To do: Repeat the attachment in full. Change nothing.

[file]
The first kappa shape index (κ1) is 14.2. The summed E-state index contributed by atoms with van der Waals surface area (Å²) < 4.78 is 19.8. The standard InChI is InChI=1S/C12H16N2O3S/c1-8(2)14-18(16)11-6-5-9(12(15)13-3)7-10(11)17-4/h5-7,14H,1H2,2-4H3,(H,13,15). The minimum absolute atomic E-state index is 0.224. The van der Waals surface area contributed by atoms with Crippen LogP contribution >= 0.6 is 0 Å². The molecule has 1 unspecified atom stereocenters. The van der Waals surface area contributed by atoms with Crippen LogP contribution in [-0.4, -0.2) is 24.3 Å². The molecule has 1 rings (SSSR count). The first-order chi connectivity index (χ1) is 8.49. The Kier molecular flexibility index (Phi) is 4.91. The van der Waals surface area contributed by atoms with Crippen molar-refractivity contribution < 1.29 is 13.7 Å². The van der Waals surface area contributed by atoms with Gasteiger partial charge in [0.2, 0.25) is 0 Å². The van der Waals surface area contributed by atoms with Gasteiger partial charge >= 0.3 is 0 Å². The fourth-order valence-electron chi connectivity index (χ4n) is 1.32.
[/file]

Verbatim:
The first kappa shape index (κ1) is 14.2. The summed E-state index contributed by atoms with van der Waals surface area (Å²) < 4.78 is 19.8. The standard InChI is InChI=1S/C12H16N2O3S/c1-8(2)14-18(16)11-6-5-9(12(15)13-3)7-10(11)17-4/h5-7,14H,1H2,2-4H3,(H,13,15). The minimum absolute atomic E-state index is 0.224. The van der Waals surface area contributed by atoms with Crippen LogP contribution >= 0.6 is 0 Å². The molecule has 1 unspecified atom stereocenters. The van der Waals surface area contributed by atoms with Crippen LogP contribution in [-0.4, -0.2) is 24.3 Å². The molecule has 1 rings (SSSR count). The first-order chi connectivity index (χ1) is 8.49. The Kier molecular flexibility index (Phi) is 4.91. The van der Waals surface area contributed by atoms with Crippen molar-refractivity contribution < 1.29 is 13.7 Å². The van der Waals surface area contributed by atoms with Gasteiger partial charge in [0.2, 0.25) is 0 Å². The van der Waals surface area contributed by atoms with Gasteiger partial charge >= 0.3 is 0 Å². The fourth-order valence-electron chi connectivity index (χ4n) is 1.32.